Arizona Daily Wildcat
PHOENIX - The Senate Education Committee yesterday gave preliminary approval for funding of four UA programs, giving the bills an opportunity to battle their way through the Appropriations Committee.
Leading the way for yesterday's University of Arizona requests is Senate
Bill 1534, which would give $1 million in each of the next two years to the Center for Neurogenic Communication Disorders. An amendment that would cut the funding to only the second year was adopted.
During the past 10 years, the center has received $14.3 million in federal grants, but that source of funding will lapse at the end of August.
Thomas Hixon, the center's director, said it is the premiere center of its
type in the world.
The center is internationally renowned for its research on diseases such as Alzheimer's, Parkinson's, muscular dystrophy, cerebral palsy, developmental brain disorders and other speech and language disorders caused by diseases of the nervous system.
The center has 65 employees and works on five major research projects. Hixon said the center is the best training program in the United States, providing half of the nation's researchers in those areas.
Hixon told the committee that as one of three UA programs ranked No. 1 in the United States - the others being optical sciences and geohydrology - state funding is crucial to keeping the center alive. "It's the only number one program on campus that has anything to do with the human condition," Hixon said.
The committee approved the bill by a 6-1 vote. Sen. Tom Smith, R-Phoenix, cast the lone dissenting vote.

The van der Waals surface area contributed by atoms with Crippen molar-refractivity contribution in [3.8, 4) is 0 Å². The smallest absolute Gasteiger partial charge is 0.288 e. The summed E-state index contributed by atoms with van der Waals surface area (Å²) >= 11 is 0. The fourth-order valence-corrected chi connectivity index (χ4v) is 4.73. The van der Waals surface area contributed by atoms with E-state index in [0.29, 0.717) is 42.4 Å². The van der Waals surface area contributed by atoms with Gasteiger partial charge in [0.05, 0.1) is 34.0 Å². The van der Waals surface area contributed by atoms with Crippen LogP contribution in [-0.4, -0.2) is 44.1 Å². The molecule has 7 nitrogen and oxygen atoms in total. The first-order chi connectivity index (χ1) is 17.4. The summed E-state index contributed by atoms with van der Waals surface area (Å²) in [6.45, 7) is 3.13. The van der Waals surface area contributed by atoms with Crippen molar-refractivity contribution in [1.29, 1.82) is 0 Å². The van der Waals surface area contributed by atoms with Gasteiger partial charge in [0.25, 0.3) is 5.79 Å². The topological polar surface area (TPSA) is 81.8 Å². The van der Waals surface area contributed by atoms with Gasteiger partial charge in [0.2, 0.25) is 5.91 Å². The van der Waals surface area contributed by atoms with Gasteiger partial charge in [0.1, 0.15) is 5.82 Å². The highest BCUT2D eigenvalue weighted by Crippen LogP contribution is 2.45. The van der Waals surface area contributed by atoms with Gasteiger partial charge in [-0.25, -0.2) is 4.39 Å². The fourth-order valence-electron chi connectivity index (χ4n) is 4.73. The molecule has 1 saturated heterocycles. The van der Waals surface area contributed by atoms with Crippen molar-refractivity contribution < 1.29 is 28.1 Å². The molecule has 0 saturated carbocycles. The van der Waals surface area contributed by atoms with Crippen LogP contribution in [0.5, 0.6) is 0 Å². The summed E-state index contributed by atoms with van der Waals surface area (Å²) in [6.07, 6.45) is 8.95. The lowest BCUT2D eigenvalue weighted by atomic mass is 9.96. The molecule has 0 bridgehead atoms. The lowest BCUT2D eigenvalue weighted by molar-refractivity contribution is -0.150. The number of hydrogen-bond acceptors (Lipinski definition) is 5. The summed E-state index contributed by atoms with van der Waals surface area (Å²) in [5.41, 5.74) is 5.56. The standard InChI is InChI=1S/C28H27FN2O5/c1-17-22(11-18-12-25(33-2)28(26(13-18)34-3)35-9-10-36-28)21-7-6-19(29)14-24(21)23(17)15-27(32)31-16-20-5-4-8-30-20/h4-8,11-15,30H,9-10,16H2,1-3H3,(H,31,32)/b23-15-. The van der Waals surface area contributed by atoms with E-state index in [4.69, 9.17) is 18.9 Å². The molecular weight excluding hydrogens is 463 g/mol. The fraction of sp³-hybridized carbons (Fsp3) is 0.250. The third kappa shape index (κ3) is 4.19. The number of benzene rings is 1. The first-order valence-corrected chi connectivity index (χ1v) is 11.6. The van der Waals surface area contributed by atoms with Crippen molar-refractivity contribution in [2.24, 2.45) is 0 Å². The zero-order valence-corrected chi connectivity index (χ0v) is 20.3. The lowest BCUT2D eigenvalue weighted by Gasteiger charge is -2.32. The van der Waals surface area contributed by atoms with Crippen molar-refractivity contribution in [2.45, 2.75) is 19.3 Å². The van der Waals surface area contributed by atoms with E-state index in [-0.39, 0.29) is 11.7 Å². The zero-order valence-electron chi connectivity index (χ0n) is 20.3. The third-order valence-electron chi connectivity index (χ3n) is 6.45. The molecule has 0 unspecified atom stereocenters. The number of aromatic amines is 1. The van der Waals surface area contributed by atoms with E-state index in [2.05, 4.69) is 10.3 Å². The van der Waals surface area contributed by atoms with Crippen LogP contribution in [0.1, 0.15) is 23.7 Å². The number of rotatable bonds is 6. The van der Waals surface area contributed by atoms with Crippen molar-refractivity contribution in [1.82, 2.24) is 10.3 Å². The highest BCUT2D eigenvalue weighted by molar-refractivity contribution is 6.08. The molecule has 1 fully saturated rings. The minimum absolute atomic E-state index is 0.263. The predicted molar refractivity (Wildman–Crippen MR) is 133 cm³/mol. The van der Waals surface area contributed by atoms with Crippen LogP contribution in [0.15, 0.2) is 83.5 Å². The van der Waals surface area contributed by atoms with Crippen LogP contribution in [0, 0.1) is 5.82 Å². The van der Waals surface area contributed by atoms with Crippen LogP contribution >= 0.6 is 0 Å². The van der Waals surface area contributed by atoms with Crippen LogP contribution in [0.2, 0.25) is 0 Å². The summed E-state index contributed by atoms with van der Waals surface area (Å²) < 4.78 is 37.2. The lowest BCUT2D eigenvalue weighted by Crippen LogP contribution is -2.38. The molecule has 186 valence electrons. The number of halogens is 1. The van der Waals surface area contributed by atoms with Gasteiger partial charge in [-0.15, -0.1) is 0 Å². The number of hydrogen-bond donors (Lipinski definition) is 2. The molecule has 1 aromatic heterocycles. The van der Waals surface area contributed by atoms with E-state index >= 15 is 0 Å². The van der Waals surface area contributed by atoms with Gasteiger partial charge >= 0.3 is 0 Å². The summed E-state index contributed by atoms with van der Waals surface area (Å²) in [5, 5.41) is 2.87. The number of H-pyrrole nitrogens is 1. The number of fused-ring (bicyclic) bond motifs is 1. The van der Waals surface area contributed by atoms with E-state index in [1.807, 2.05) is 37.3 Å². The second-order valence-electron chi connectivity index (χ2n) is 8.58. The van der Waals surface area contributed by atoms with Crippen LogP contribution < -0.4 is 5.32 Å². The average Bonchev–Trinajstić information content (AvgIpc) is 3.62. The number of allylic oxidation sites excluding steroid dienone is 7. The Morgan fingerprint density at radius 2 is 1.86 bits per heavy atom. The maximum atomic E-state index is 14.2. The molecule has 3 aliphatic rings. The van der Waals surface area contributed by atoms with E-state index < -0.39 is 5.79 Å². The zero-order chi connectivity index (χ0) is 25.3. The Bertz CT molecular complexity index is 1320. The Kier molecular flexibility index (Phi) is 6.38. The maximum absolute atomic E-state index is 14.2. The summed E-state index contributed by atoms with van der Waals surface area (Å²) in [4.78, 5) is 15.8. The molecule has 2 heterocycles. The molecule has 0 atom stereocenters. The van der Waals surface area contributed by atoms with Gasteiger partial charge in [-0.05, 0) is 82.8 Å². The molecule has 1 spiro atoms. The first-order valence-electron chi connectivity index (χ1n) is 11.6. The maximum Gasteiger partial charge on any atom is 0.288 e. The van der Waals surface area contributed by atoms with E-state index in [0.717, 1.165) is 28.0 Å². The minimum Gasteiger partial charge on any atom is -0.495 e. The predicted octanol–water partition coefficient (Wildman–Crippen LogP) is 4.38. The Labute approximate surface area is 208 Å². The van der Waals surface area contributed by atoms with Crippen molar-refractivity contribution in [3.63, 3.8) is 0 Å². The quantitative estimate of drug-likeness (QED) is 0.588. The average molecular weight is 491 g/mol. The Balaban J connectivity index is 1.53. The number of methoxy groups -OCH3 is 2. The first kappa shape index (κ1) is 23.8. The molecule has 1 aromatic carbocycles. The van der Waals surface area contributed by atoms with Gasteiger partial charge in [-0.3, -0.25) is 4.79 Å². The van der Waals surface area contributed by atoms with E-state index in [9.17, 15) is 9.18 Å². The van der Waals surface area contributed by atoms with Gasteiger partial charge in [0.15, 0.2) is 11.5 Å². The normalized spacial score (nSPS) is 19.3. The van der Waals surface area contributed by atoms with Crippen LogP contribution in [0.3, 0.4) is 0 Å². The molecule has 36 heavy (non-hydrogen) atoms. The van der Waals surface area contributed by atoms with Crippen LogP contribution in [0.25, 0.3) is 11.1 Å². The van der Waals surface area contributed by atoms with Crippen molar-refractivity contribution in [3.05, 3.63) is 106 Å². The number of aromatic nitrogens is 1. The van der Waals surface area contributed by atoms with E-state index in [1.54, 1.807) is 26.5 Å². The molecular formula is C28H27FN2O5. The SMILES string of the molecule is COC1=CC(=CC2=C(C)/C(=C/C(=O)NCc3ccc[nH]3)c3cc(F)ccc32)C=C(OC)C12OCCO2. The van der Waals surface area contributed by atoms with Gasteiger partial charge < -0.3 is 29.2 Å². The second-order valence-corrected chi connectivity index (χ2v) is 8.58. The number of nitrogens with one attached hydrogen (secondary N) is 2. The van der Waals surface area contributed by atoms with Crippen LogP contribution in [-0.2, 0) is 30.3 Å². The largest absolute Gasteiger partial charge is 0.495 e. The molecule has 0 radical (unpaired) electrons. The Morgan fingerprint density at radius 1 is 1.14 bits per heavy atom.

In other business, the Education Committee approved SBs 1507, 1508 and 1533.
SB 1533 would give the UA's Program in Integrative Medicine $1.125 million in each of the next two years.
The program, established by Dr. Andrew Weil in 1994, combines alternative and conventional medicine and has never received state funding.
"This bill will help expand the program further for physicians going out into this area of growing importance," said Judy Bernas, Arizona Health Sciences Center lobbyist.
The bill passed by a 6-1 vote, with Smith dissenting.
SB 1507 would give $600,000 in each of the next two years to the Arizona Health Sciences Center for medical programs, physician training and the public health graduate program at the Phoenix campus.
Bernas said half of the UA's medical students and one-third of pharmacy and public health students receive part of their education while working at the Phoenix campus, which was established in 1992.
Bernas said the funding increase would go to expanding the campus to more students and serve a greater part of the state, including increasing the UA's ability to reach out to provide health care in rural areas of the state.
The bill passed 5-1, with Smith dissenting again.
SB 1508 would give $1 million during the next two years to the UA's south campus in Sierra Vista.
The funding would establish a joint program between the UA and Cochise College to address the shortage of nurses with advanced training in southern Arizona.
The committee approved the measure 6-0.